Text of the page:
Diatonic Quadad Analysis

It's time to analyze Quadad Chords just like we did with Triads.


View the full lesson at Diatonic Quadad Analysis | JustinGuitar

Can we please have the answers to the exercise portion of this lesson where we are to write out the notes in the E Major Diatonic Quadads? I’m having trouble analyzing the notes in each chord to work out what chord type is on each scale degree. Specifically, dealing with the root notes as a sharp. Thanks!

1 Like

I think I just cracked the code

does it almost follow the Diatonic Chord Progression of Major-Minor-Minor-Major-Major-Minor-Diminished? but instead of that, it’d be Maj7-Min7-Min7-Maj7-7-Min7-Min7b5?

EDIT: I just got to the Diatonic Quadad Chord Progression and man do I feel smart

1 Like

Here is a clue …

Justin’s template

image

You are comparing the chord notes with the major scale of each chords root note.

E major scale = E, F#, G#, A, B, C#, D#

Quadad = E (1), G# (3), B (5), D# (7) = 1, 3, 5, 7 = maj7

F# major scale = F#, G#, A#, B, C#, D#, E#

Quadad = F# (1), A (b3), C# (5), E (b7) = 1, b3, 5, b7 = min7

From earluer lessons you should be able to complete the major scales for all root notes of the quadads and decide if the notes within the quadads match exactly or are modified (by flattening).

G# major scale =
A major scale =
B major scale =
C# major scale =
D# major scale =

I hope that helps.
:slight_smile:
Cheers
Richard

Yes indeed.
Smarty pants you are!
Have a gold star.
:slight_smile:

I got confused because of the page layout in ‘learn more’ . For the first four chords the text is adjacent to the relevant chord diagram. From the V chord on though, the text next to the chord diagram is for the previous chord. It just needs an adjustment to the layout.

1 Like

@netwiz Have you posted in the correct topic? I have looked from top to bottom of the learn more and there are no chord diagrams.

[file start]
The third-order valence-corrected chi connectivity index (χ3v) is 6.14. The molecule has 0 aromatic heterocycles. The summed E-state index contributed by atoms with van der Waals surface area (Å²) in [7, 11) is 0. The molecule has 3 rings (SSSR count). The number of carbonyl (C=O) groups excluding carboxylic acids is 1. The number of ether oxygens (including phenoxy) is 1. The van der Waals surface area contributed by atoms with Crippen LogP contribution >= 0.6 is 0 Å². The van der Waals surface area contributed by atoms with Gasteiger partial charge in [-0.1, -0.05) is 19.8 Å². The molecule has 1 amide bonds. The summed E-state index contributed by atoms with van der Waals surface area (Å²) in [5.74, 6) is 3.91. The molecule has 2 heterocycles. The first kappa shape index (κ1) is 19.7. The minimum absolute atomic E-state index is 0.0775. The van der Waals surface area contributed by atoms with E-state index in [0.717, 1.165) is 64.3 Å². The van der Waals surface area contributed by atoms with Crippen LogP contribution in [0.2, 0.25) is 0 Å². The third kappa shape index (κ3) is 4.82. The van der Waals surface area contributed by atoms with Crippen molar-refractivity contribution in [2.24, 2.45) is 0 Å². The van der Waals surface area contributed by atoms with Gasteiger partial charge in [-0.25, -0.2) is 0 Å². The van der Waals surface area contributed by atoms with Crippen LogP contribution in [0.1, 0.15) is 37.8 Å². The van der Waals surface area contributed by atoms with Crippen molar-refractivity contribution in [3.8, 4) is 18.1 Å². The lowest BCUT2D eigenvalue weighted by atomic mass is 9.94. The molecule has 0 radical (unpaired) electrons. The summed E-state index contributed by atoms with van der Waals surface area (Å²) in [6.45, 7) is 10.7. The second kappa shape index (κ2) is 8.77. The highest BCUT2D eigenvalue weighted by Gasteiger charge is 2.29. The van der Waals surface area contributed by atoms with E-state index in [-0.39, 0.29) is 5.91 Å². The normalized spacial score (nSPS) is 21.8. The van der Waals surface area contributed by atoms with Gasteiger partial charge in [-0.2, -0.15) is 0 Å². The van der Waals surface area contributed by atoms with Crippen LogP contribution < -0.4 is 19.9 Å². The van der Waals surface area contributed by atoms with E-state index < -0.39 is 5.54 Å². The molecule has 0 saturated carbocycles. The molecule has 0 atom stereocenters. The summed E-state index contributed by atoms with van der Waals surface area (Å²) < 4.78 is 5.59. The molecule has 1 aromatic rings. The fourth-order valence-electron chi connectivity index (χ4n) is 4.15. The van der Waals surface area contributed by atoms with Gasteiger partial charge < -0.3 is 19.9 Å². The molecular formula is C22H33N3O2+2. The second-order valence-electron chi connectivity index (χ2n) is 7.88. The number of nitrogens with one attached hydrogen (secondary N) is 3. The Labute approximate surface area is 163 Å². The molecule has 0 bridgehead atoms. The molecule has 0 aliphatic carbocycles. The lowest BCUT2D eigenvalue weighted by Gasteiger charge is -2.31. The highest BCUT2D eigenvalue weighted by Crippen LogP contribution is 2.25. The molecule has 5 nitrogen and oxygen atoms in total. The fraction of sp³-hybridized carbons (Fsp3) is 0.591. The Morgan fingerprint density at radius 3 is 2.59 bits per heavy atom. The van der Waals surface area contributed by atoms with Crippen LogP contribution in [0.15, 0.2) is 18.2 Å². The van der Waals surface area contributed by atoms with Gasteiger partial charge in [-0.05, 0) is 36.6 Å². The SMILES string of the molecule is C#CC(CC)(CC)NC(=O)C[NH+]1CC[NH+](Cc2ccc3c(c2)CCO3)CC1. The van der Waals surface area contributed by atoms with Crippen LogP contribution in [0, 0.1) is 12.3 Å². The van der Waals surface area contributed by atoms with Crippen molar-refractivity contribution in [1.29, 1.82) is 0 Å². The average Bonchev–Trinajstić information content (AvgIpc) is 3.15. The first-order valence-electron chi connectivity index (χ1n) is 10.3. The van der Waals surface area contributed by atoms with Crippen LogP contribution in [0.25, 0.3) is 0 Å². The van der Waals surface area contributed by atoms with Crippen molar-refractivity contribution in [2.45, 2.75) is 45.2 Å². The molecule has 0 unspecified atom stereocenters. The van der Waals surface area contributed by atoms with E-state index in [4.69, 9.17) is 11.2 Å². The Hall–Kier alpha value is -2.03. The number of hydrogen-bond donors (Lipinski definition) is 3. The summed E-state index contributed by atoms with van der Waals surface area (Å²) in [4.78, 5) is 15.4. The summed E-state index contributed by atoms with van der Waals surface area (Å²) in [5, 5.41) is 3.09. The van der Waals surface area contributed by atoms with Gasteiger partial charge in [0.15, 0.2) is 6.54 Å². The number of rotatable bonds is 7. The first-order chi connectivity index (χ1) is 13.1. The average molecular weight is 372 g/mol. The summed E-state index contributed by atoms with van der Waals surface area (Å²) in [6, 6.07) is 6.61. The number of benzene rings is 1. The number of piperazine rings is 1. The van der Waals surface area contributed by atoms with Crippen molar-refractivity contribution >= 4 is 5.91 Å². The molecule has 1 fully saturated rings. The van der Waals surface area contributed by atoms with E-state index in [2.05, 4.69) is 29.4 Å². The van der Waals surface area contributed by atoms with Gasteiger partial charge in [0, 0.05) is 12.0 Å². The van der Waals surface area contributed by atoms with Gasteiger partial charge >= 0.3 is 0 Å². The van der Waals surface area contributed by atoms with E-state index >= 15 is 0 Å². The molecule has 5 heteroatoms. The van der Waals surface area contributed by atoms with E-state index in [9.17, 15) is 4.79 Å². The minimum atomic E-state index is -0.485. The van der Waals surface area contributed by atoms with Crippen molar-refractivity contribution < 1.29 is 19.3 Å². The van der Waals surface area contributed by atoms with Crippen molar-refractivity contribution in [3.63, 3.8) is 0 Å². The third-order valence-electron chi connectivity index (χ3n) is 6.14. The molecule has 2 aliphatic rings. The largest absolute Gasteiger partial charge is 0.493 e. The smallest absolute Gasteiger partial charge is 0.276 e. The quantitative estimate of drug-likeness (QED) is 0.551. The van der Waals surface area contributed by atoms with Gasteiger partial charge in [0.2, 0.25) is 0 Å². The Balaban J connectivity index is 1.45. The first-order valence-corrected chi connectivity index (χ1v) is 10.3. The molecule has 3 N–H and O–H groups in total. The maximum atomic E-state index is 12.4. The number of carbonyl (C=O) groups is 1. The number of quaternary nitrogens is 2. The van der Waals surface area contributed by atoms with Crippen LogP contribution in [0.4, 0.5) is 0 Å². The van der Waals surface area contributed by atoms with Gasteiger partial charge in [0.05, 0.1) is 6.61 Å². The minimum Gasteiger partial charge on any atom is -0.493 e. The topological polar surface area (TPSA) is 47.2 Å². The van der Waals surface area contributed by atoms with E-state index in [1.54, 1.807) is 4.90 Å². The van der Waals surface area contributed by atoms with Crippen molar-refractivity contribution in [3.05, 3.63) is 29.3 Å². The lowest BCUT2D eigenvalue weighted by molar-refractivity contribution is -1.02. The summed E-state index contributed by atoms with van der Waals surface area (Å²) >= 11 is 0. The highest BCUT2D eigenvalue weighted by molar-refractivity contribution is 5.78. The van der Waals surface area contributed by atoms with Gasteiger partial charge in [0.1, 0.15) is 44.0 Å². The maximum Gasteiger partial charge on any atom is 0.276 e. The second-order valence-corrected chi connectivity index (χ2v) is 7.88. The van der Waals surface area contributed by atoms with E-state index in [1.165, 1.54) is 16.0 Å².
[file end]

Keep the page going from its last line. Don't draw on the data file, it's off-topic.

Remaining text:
I used the wrong term but this is what I mean

The texts ‘ok so now we’ll look at the IV chord’
and
‘so the chord built from the 4th degree …’
both relate to the diagram under the first of those, knocking the rest of the text+diagram pairings out of sync.

The text ‘so the chord built from the 4th degree…’ is alongside a diagram for the V chord, and this mismatch continues.

Above these, the text always relates to the diagram that it is aligned with.

1 Like

@netwiz. got it. Thanks for clarifying. I have gone in and made edits to the layout and minor changes to the text format too. Hopefully it is easier to read and follow now.
Cheers :smiley:
| Richard | JustinGuitar Approved Teacher, Official Guide & Moderator

1 Like

When working out the key of E, the III chord consists of a G#, B, D#, and F#. When looking at the G# scale, we get a double sharp F, correct? And since the 7 (F#) in the III has just the ONE sharp, that would make our chord a G#min7, correct? That double sharp was really throwing me off! I’ll honest…it’s been so long since I had worked out the chords in key the “old fashioned way” that I had to Google the G# scale because that F## was throwing me off big time :pensive:

1 Like

You are absolutely right.

Certain keys have double sharps (A#, B#, D#, E# and G#) or double flats (Fb) and are therefore rarely used to compose music.

The key of Ab has the same (enharmonic) notes as G#, with a natural G instead of the F##. It’s easier to write music in Ab than in G#, but the latter exists because we need it for analysis, like the exercise you solved.

We need some kind of F in the G# scale, so we’re stuck with the ugly F##.

1 Like

Yes. Some keys are horrid and seldom used, if ever. A key like G# is more easily arrived at by taking all of the notes in the key of G and imagining them sharpened but keeping the same letter.

G, A, B, C, D, E, F#

G#, A#, B#, C#, D#, E#, F##

If you know some mathematics, you cold think of it a little like multiplying indices with the same base value. The base value stays constant, the index value increases by addition. For example:

image

Going from the key of D# to the key of D### (ridiculous but theoretically possible).

D# = D#, E#, F##. G#, A#, B#, C##

  • D# becomes D### (# + ## = ###)
  • E# becomes E### (same as D#)
  • F## becomes F#### (## + ## = ####)
  • G# becomes G### (same as D#)
  • A# becomes A### (same as D#)
  • B# becomes B### (same as D#)
  • C## becomes C#### (same as F##)

D### = D###, E###, F####. G###, A###, B###, C####

:scream:

1 Like